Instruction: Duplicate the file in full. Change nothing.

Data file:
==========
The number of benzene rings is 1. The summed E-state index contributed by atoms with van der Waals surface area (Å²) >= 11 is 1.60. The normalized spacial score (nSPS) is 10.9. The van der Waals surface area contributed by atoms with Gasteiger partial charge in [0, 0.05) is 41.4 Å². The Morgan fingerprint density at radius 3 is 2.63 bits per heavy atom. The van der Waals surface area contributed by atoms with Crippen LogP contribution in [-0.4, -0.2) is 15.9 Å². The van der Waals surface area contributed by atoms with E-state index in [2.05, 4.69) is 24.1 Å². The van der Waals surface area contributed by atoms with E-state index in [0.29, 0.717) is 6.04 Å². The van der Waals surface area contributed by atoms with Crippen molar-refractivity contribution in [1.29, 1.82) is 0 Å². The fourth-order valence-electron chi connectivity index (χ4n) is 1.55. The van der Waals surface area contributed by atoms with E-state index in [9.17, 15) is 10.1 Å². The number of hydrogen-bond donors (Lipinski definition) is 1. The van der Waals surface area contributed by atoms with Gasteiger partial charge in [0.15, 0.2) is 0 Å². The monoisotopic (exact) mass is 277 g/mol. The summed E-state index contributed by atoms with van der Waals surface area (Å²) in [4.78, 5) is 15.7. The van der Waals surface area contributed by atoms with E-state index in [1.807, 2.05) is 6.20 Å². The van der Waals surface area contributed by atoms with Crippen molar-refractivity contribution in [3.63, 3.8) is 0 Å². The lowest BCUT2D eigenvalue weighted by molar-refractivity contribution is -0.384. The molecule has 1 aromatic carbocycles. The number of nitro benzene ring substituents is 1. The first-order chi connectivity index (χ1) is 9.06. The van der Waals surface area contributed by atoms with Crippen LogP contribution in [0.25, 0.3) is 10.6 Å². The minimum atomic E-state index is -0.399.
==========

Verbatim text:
The number of benzene rings is 1. The summed E-state index contributed by atoms with van der Waals surface area (Å²) >= 11 is 1.60. The normalized spacial score (nSPS) is 10.9. The van der Waals surface area contributed by atoms with Gasteiger partial charge in [0, 0.05) is 41.4 Å². The Morgan fingerprint density at radius 3 is 2.63 bits per heavy atom. The van der Waals surface area contributed by atoms with Crippen LogP contribution in [-0.4, -0.2) is 15.9 Å². The van der Waals surface area contributed by atoms with E-state index in [2.05, 4.69) is 24.1 Å². The van der Waals surface area contributed by atoms with E-state index in [0.29, 0.717) is 6.04 Å². The van der Waals surface area contributed by atoms with Crippen molar-refractivity contribution in [1.29, 1.82) is 0 Å². The fourth-order valence-electron chi connectivity index (χ4n) is 1.55. The van der Waals surface area contributed by atoms with E-state index in [9.17, 15) is 10.1 Å². The number of hydrogen-bond donors (Lipinski definition) is 1. The van der Waals surface area contributed by atoms with Gasteiger partial charge in [0.15, 0.2) is 0 Å². The monoisotopic (exact) mass is 277 g/mol. The summed E-state index contributed by atoms with van der Waals surface area (Å²) in [4.78, 5) is 15.7. The van der Waals surface area contributed by atoms with E-state index in [1.807, 2.05) is 6.20 Å². The van der Waals surface area contributed by atoms with Crippen molar-refractivity contribution in [3.63, 3.8) is 0 Å². The lowest BCUT2D eigenvalue weighted by molar-refractivity contribution is -0.384. The molecule has 1 aromatic carbocycles. The number of nitro benzene ring substituents is 1. The first-order chi connectivity index (χ1) is 9.06. The van der Waals surface area contributed by atoms with Crippen LogP contribution in [0.25, 0.3) is 10.6 Å². The minimum atomic E-state index is -0.399.